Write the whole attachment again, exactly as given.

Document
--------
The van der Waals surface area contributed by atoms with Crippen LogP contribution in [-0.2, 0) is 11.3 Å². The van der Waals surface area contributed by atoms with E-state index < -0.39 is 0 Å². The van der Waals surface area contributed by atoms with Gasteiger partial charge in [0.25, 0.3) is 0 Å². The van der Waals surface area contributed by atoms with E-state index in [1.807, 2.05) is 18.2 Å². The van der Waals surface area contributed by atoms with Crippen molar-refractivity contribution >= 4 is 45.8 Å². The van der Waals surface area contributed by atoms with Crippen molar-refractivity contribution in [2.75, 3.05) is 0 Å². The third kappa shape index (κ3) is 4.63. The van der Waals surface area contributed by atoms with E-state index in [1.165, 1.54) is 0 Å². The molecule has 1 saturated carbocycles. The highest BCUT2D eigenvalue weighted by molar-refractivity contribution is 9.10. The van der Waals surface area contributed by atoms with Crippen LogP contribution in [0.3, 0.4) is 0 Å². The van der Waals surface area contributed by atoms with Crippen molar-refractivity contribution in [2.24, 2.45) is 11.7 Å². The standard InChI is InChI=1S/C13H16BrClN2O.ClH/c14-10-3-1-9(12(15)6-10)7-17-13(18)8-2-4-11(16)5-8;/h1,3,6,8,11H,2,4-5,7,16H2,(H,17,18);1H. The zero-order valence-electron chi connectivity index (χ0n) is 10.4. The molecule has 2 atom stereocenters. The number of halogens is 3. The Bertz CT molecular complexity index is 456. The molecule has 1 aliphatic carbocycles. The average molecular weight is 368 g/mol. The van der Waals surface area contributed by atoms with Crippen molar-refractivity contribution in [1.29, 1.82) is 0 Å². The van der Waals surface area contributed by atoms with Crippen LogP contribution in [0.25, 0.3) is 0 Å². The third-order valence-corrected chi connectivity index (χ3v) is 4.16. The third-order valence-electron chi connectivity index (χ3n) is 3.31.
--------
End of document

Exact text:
The van der Waals surface area contributed by atoms with Crippen LogP contribution in [-0.2, 0) is 11.3 Å². The van der Waals surface area contributed by atoms with E-state index < -0.39 is 0 Å². The van der Waals surface area contributed by atoms with Gasteiger partial charge in [0.25, 0.3) is 0 Å². The van der Waals surface area contributed by atoms with E-state index in [1.807, 2.05) is 18.2 Å². The van der Waals surface area contributed by atoms with Crippen molar-refractivity contribution >= 4 is 45.8 Å². The van der Waals surface area contributed by atoms with Crippen molar-refractivity contribution in [2.75, 3.05) is 0 Å². The third kappa shape index (κ3) is 4.63. The van der Waals surface area contributed by atoms with E-state index in [1.165, 1.54) is 0 Å². The molecule has 1 saturated carbocycles. The highest BCUT2D eigenvalue weighted by molar-refractivity contribution is 9.10. The van der Waals surface area contributed by atoms with Crippen LogP contribution in [0.3, 0.4) is 0 Å². The van der Waals surface area contributed by atoms with Crippen molar-refractivity contribution in [2.24, 2.45) is 11.7 Å². The standard InChI is InChI=1S/C13H16BrClN2O.ClH/c14-10-3-1-9(12(15)6-10)7-17-13(18)8-2-4-11(16)5-8;/h1,3,6,8,11H,2,4-5,7,16H2,(H,17,18);1H. The zero-order valence-electron chi connectivity index (χ0n) is 10.4. The molecule has 2 atom stereocenters. The number of halogens is 3. The Bertz CT molecular complexity index is 456. The molecule has 1 aliphatic carbocycles. The average molecular weight is 368 g/mol. The van der Waals surface area contributed by atoms with Crippen molar-refractivity contribution in [1.29, 1.82) is 0 Å². The van der Waals surface area contributed by atoms with Crippen LogP contribution in [0.25, 0.3) is 0 Å². The third-order valence-corrected chi connectivity index (χ3v) is 4.16. The third-order valence-electron chi connectivity index (χ3n) is 3.31.